In my personal academic career, I've had learning and tutroing experiences where I felt like I was just hitting a brick wall. If I was able to retain the information, it wouldn't stick - I'd be carrying a heavy mental load and just doing my best to dump it on my test paper.
My goal as a tutor is to help students not only be able to answer the specific question in front of them, but to understand the deeper concepts and ideas behind the question. That way, you're not tripped up during exam time when wording or variables change. More than this, I try to keep the experience fun, laid back and free of frustration. Every student has their own approach to learning, but I'll work at your pace and your style to get you on track.
Tufts University - Bachelors, Psychology
SAT Composite: 2280
SAT Math: 750
SAT Verbal: 750
SAT Writing: 780
10th Grade Reading
10th Grade Writing
11th Grade Reading
11th Grade Writing
12th Grade Reading
12th Grade Writing
8th Grade Reading
8th Grade Writing
9th Grade Reading
9th Grade Writing
College Level American History
College Political Science
High School English
High School Level American History
High School Political Science
High School Writing
Middle School Reading
Middle School Reading Comprehension
Middle School Writing
What is your teaching philosophy?
I try to help my students fully engage with the material. In my view, rote memorization is basically like carrying a heavy weight and dumping it as soon as you don't need it anymore. That just adds stress to your life, and that mindset leaves you in a bad position to actually retain information. If you're actually understanding the subtext of what you're learning, be it the ebb and flow of an essay or the historical context of Jimmy Carter's one-term presidency, tutoring flies by a lot more quickly.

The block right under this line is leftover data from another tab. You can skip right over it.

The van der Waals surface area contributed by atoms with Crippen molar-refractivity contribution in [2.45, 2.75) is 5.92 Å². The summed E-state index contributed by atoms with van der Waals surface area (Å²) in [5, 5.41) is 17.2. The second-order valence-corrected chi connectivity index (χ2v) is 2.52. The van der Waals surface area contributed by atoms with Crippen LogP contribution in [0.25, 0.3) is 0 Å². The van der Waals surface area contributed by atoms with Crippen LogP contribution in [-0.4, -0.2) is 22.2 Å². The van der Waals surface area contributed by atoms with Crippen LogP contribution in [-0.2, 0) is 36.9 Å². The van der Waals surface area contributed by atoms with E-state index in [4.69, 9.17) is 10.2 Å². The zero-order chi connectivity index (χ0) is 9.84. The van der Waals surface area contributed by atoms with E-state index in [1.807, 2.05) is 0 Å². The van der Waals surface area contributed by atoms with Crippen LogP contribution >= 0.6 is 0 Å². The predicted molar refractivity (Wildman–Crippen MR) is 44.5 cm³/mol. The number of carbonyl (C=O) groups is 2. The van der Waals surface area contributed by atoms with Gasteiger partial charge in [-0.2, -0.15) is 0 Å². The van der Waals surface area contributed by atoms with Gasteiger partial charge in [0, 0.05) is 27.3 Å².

How would you help a student stay motivated?
Frustration and stress don't do anything good - if you run into a problem you don't know how to solve, with the right preparation, odds are that the problem is easier to solve than it appears. I like to backtrack and go over what exactly they're testing. Or, if this is a test like the ACT, solve some questions we know we can nail. Then we can come back with fresh eyes.
What might you do in a typical first session with a student?
My main goal would be to get a sense of which areas they felt most comfortable in and which they felt weakest in. I'd usually look over some past exams and quizzes with them, and possibly come up with a few sample questions of my own to gauge their baseline.
How can you help a student become an independent learner?
Especially with more interpretive subjects like English and History, I'd focus on the ability to find through-lines with information in order to tell a story or narrative from it. The first step, of course, is being able to correctly remember and find that information. But once that's in place, I talk with the student to guide them towards finding a way to make sense of it and tell that story.
How would you help a student get excited/engaged with a subject that they are struggling in?